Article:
By Sohan Gade ’23 (he/him), Staff Writer
When Davidson announced its decision to return residential students this fall, classes weren’t the only thing that had to adapt to a new format.
For student organizations this news came with extra challenges as well.The COVID-19 regulations restricted gatherings and in-person events for the foreseeable future. The usual first-year traditions were also cancelled. “A lot of the events that Union Board (UB) is known for have either been vastly modified or may not happen this year,” Union Board President Manny Abiad ’21 said.
Even with the restrictions in place, Abiad remains hopeful that Union Board and other student organizations will be able to serve the Davidson community. “We are still very optimistic, and our board members continually bring many great, innovative ideas to the table!” Abiad said.
Micaela Kurtz ’21, Union Board Vice President, attributed much of Union Board’s success to the board members. “Our board members are being thoughtful and creative as we organize events this semester. We are learning day by day what works and what doesn’t,” Kurtz said.
Kurtz and Abiad also explained that digital communication allowed them to adapt and modify their traditional programming. “We only have virtual board meetings and are very cognizant of public health and safety as we create events,” said Abiad.
Beginning college during the pandemic has made community building challenging for the Davidson Class of 2024. Without common gathering spaces such as lounges and traditions such as flickerball, the first-year class had to adapt. Union Board has seen this as an opportunity to connect the student body.
In engaging with the first year class, Kurtz expressed concerns about accessibility and being able to reach first years. “This is one of the biggest challenges since they don’t always know where to find us, what we do, or who we are,” Kurtz said. Nevertheless, UB has planned several events for first-years, like a “freshmen meet and greet,” Laura Bullock ’23, the Union Board Concert Chair, mentioned.
Due to the shortened spring semester, there was no Frolics event in 2020. The COVID-19 restrictions may prevent a 2021 Frolics as well. Bullock explained that large Spring events, such as Frolics are “entirely dependent on where we are with the virus, so we don’t have much of an idea yet.”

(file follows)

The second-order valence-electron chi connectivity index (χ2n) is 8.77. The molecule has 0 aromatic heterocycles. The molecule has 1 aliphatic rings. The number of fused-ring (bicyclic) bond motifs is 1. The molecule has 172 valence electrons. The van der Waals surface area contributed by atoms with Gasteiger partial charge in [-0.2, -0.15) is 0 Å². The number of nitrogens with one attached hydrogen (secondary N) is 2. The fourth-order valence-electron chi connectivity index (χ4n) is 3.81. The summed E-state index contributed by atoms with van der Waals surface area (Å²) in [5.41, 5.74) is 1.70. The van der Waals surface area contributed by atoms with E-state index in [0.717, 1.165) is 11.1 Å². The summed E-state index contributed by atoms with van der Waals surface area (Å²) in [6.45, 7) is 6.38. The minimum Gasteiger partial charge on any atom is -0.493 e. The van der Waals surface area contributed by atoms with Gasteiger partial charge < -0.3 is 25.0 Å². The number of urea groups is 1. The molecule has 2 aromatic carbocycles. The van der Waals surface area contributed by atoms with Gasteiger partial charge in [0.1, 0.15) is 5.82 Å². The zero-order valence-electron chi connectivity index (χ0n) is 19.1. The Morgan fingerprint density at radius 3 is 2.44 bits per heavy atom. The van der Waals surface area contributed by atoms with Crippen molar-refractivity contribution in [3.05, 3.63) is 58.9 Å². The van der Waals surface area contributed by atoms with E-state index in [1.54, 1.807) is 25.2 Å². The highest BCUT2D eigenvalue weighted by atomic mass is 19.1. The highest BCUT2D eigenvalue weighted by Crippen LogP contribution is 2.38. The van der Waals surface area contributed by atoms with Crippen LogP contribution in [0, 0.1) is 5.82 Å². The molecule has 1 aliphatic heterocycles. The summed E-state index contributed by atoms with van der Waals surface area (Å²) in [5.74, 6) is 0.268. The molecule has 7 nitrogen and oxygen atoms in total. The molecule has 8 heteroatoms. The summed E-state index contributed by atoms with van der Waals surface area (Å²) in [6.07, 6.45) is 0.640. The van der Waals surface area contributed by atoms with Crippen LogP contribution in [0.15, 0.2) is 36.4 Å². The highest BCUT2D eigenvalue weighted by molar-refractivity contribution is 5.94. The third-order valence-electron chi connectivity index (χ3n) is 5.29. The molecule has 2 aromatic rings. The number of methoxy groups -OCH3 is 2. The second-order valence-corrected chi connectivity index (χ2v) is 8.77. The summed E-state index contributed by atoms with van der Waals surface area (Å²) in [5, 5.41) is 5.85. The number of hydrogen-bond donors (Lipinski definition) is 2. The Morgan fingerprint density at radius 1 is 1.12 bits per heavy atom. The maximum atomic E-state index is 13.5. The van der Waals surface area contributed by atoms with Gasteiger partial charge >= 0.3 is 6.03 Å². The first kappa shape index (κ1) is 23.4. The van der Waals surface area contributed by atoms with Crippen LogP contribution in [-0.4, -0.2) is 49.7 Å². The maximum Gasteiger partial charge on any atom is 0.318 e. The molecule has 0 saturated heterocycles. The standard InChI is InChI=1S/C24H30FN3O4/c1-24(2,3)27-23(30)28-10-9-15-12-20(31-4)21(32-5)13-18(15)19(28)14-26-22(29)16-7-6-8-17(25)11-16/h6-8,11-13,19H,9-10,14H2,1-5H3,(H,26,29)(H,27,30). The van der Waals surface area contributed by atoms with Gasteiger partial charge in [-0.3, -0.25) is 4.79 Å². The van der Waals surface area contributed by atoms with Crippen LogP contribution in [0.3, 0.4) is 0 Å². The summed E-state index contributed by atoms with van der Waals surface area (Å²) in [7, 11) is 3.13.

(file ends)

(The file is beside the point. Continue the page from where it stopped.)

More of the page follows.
In terms of current programming, the UB has modified traditional programming methods to make them engaging and safe. Bullock listed out several activities that she and other board members helped to plan this semester. “We have tried to engage people by offering a variety of events that appeal to people’s different interests, from spin bikes, to painting, to Among Us,” said Bullock.
Another example of how UB has adapted their outreach is through speaker events. In recent years, Davidson has enjoyed several well-respected speakers, like Dr. Ibram Kendi, Bryan Stevenson, and Raymond Santana, among others.
Speakership Chair Annie Kaplan ’23 explained that online speaker events can be particularly powerful. “The quality of the speaker series isn’t really degraded that much by the shift to the online platform,” Kaplan said.
Kaplan led efforts to bring another impactful speaker to the Davidson community and succeeded in signing a contract with Patrisse Cullors, one of the founders of the Black Lives Matter movement. This is especially relevant following a summer characterized by uprisings for racial justice.
Despite all of the challenges that UB is facing this year, Abiad remained confident in his ability to provide programs to the Davidson community. “We’re currently working on ways to get more engaged, so definitely be on the lookout on our social media and our newsletter!” Abiad said.